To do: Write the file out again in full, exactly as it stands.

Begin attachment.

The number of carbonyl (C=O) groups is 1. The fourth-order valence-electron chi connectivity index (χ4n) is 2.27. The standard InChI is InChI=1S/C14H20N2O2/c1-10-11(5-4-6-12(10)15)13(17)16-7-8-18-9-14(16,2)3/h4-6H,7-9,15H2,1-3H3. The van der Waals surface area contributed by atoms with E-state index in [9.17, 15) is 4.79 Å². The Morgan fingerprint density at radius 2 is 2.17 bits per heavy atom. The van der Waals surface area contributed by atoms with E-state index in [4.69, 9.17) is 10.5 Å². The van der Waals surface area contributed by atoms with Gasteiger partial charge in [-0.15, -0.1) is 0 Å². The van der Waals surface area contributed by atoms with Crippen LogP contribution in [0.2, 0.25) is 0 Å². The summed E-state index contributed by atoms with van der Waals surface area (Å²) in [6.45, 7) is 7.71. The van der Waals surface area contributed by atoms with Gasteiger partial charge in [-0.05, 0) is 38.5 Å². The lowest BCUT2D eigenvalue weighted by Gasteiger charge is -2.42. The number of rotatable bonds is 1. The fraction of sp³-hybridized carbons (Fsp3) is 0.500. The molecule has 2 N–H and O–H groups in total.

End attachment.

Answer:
The number of carbonyl (C=O) groups is 1. The fourth-order valence-electron chi connectivity index (χ4n) is 2.27. The standard InChI is InChI=1S/C14H20N2O2/c1-10-11(5-4-6-12(10)15)13(17)16-7-8-18-9-14(16,2)3/h4-6H,7-9,15H2,1-3H3. The van der Waals surface area contributed by atoms with E-state index in [9.17, 15) is 4.79 Å². The Morgan fingerprint density at radius 2 is 2.17 bits per heavy atom. The van der Waals surface area contributed by atoms with E-state index in [4.69, 9.17) is 10.5 Å². The van der Waals surface area contributed by atoms with Gasteiger partial charge in [-0.15, -0.1) is 0 Å². The van der Waals surface area contributed by atoms with Crippen LogP contribution in [0.2, 0.25) is 0 Å². The summed E-state index contributed by atoms with van der Waals surface area (Å²) in [6.45, 7) is 7.71. The van der Waals surface area contributed by atoms with Gasteiger partial charge in [-0.05, 0) is 38.5 Å². The lowest BCUT2D eigenvalue weighted by Gasteiger charge is -2.42. The number of rotatable bonds is 1. The fraction of sp³-hybridized carbons (Fsp3) is 0.500. The molecule has 2 N–H and O–H groups in total.